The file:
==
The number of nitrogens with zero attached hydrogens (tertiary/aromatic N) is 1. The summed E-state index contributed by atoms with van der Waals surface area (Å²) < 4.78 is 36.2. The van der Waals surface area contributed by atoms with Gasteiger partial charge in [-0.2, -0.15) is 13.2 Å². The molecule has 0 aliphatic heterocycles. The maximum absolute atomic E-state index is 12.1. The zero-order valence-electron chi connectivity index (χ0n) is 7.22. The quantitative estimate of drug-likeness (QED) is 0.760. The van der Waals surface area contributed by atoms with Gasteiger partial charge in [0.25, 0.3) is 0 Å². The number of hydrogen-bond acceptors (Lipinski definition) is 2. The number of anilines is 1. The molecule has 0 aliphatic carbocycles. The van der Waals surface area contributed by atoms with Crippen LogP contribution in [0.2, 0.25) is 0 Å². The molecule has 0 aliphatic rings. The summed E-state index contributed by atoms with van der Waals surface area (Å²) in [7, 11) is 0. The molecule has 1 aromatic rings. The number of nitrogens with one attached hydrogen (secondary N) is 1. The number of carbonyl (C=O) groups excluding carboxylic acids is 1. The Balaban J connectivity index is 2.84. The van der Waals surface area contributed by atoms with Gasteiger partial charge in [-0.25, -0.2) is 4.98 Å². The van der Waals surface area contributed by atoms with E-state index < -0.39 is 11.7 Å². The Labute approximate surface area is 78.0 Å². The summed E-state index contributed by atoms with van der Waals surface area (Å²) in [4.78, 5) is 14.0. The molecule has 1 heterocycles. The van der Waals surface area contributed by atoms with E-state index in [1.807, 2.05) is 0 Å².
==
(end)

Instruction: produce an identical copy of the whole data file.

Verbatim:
The number of nitrogens with zero attached hydrogens (tertiary/aromatic N) is 1. The summed E-state index contributed by atoms with van der Waals surface area (Å²) < 4.78 is 36.2. The van der Waals surface area contributed by atoms with Gasteiger partial charge in [-0.2, -0.15) is 13.2 Å². The molecule has 0 aliphatic heterocycles. The maximum absolute atomic E-state index is 12.1. The zero-order valence-electron chi connectivity index (χ0n) is 7.22. The quantitative estimate of drug-likeness (QED) is 0.760. The van der Waals surface area contributed by atoms with Gasteiger partial charge in [0.25, 0.3) is 0 Å². The number of hydrogen-bond acceptors (Lipinski definition) is 2. The number of anilines is 1. The molecule has 0 aliphatic carbocycles. The van der Waals surface area contributed by atoms with Crippen LogP contribution in [0.2, 0.25) is 0 Å². The molecule has 0 aliphatic rings. The summed E-state index contributed by atoms with van der Waals surface area (Å²) in [7, 11) is 0. The molecule has 1 aromatic rings. The number of nitrogens with one attached hydrogen (secondary N) is 1. The number of carbonyl (C=O) groups excluding carboxylic acids is 1. The Balaban J connectivity index is 2.84. The van der Waals surface area contributed by atoms with Gasteiger partial charge in [-0.25, -0.2) is 4.98 Å². The van der Waals surface area contributed by atoms with E-state index < -0.39 is 11.7 Å². The Labute approximate surface area is 78.0 Å². The summed E-state index contributed by atoms with van der Waals surface area (Å²) in [4.78, 5) is 14.0. The molecule has 1 heterocycles. The van der Waals surface area contributed by atoms with E-state index in [1.807, 2.05) is 0 Å².